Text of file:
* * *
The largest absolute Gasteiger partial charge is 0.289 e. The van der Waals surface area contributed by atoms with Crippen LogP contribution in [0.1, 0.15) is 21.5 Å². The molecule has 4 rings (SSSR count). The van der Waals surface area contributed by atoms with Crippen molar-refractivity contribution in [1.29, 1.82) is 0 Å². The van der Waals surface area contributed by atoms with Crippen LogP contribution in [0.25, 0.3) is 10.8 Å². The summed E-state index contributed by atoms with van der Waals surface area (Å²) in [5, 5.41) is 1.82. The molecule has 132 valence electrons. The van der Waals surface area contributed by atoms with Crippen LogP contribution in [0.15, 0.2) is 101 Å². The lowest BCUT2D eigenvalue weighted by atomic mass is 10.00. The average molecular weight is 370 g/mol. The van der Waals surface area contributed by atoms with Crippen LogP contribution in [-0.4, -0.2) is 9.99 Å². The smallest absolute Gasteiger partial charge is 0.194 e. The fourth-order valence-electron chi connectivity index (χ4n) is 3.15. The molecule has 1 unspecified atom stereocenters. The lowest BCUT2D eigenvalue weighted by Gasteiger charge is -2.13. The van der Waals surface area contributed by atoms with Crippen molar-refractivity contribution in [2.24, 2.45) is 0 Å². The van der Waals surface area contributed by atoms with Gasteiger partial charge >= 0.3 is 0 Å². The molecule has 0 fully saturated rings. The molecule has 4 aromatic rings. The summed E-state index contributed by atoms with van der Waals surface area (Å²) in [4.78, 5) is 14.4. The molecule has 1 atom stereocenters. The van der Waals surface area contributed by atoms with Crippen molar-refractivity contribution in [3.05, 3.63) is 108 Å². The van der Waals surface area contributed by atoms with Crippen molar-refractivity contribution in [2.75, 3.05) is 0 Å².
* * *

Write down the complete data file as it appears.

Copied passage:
The largest absolute Gasteiger partial charge is 0.289 e. The van der Waals surface area contributed by atoms with Crippen LogP contribution in [0.1, 0.15) is 21.5 Å². The molecule has 4 rings (SSSR count). The van der Waals surface area contributed by atoms with Crippen molar-refractivity contribution in [1.29, 1.82) is 0 Å². The van der Waals surface area contributed by atoms with Crippen LogP contribution in [0.25, 0.3) is 10.8 Å². The summed E-state index contributed by atoms with van der Waals surface area (Å²) in [5, 5.41) is 1.82. The molecule has 132 valence electrons. The van der Waals surface area contributed by atoms with Crippen LogP contribution in [0.15, 0.2) is 101 Å². The lowest BCUT2D eigenvalue weighted by atomic mass is 10.00. The average molecular weight is 370 g/mol. The van der Waals surface area contributed by atoms with Crippen LogP contribution in [-0.4, -0.2) is 9.99 Å². The smallest absolute Gasteiger partial charge is 0.194 e. The fourth-order valence-electron chi connectivity index (χ4n) is 3.15. The molecule has 1 unspecified atom stereocenters. The lowest BCUT2D eigenvalue weighted by Gasteiger charge is -2.13. The van der Waals surface area contributed by atoms with Crippen molar-refractivity contribution in [2.24, 2.45) is 0 Å². The van der Waals surface area contributed by atoms with Gasteiger partial charge >= 0.3 is 0 Å². The molecule has 0 fully saturated rings. The molecule has 4 aromatic rings. The summed E-state index contributed by atoms with van der Waals surface area (Å²) in [4.78, 5) is 14.4. The molecule has 1 atom stereocenters. The van der Waals surface area contributed by atoms with Crippen molar-refractivity contribution in [3.05, 3.63) is 108 Å². The van der Waals surface area contributed by atoms with Crippen molar-refractivity contribution in [2.75, 3.05) is 0 Å².